While a big part of a successful project is the skill BWBR’s talented design teams bring to the table, our amazing clients’ involvement in the design process is a major factor in producing an incredible final product. BWBR designers use their knowledge, experience, and creativity to bring the dreams of organizations to life. However, one of the key ingredients to making this happen is strong communication. It’s essential that design teams understand stakeholder visions, ideas, and goals in order to create innovative, transformative spaces — and the more input, the better the results.
First-time clients might wonder what they should know before going into initial design meetings, while those who have worked with designers may wonder what they can do to enhance the experience. To shed some light, we asked designers at BWBR to tell us how clients can elevate their involvement to create an even stronger project.
Shared Vision, Shared Success
Every project, no matter how big or small, begins with a vision. Clients call on designers to enhance their spaces, find innovative solutions to limitations, or create something entirely new. While our teams utilize a variety of workshops and tools, offering close guidance through the process of conceptualizing goals and articulating ideas, our designers note that it’s crucial that clients are prepared to be open.
“We strive to gain a deep perspective of who our clients are and what they want to achieve,” says principal Doug Wild. “When a client helps us become embedded in their organization’s values, we can create a comprehensive design that embodies their identity and mission, and even evolves with their needs over the long-term.”
Hasnaa Elaraby, an interior designer, shares that when a client expresses their expectations early in the process, design teams can work far more efficiently. “It’s important to share goals, preferences, and constraints upfront, which helps us use our time effectively to tailor our work to meet their needs,” she says.
For Hasnaa, a great client has a clear vision in mind but understands that design is a dynamic process that involves creativity, innovation, and oftentimes change. Being prepared for designers to bring new solutions to balance realities like budget, code, and space limitations with the ideal vision helps the process move smoothly. Although plans may change along the way, it’s all part of making the dream design a reality.
Cause for Collaboration
Of course, bringing a vision to life takes a multitude of individuals, teams, and partners collaborating as one united force. Our designers at BWBR believe in the power of partnership, and that power grows stronger when clients see themselves as a valuable part of the team.
“When clients are engaged in the creative process, it’s a win-win — we’re enabled to bring our best work to the table while ensuring that we are fully realizing the client’s vision,” says Doug.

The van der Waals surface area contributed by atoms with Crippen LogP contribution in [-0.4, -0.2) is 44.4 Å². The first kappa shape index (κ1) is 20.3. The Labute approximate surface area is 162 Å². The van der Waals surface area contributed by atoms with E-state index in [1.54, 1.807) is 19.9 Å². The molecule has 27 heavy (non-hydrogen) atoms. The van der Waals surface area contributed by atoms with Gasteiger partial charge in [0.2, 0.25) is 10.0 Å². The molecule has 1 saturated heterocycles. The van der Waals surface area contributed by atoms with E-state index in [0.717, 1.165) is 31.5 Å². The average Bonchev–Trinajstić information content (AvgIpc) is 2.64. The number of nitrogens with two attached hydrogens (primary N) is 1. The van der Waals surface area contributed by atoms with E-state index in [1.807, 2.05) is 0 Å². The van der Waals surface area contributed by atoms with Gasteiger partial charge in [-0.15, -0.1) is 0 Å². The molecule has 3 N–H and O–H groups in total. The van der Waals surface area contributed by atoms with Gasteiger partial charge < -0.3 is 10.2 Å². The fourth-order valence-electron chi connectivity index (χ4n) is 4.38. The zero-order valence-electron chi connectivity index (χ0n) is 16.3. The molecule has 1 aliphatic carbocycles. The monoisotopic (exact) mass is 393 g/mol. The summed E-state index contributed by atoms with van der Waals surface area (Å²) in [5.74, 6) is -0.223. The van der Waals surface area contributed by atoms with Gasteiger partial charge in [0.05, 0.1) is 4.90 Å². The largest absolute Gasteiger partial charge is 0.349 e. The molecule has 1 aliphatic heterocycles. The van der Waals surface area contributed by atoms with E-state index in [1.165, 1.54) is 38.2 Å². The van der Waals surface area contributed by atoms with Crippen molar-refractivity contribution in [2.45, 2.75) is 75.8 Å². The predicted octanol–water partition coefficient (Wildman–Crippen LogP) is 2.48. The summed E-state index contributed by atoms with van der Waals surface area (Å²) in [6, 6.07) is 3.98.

While engagement on the client side can mean deep involvement in the decision-making process, it can also simply mean putting forward enthusiasm and passion. The impact of excitement for a project is infectious, and the effects ripple through both the design team and the organization.
“A client who is passionate and committed to diving into a project has a transformative effect,” says principal Leigh Streit. “Some of our most impactful projects involved leaders on the client side dedicating the time to getting their own teams engaged and gathering perspectives from stakeholders within the organization.”
Clients’ care and dedication truly shines through in the final product. Not only does this commitment result in spaces that look beautiful, but also in environments that fully meet the needs of users, allowing design teams to solve for limitations that may have otherwise gone unrealized.
It’s important that clients come with an understanding of how their own teams will be navigating the project, as well as who the key leaders will be. “It’s good for the client to have an established point person to make decisions. We have been fortunate to work with many clients who have a strong leader as this point person,” says Susan.
Brian agrees that the established individual should have a good understanding of team relationships and stakeholders, as well as expectations like budget and timeline: “It’s important to understand their own internal decision-making and funding strategies, the overall process of construction — from delivery methods to the makeup of the architectural-engineering design team, and what costs are typically in the owner’s scope versus in the AE scope,” he says. For extra points, the ideal client is personable and shares some of BWBR’s core values.
When client teams are engaged, our designers are enabled to promptly dive into the details and set the exciting part in motion — partnering to create an incredible new environment! Every project provides new challenges and opportunities, but one thing remains true — clients have the power to level up designs and create massive positive impact.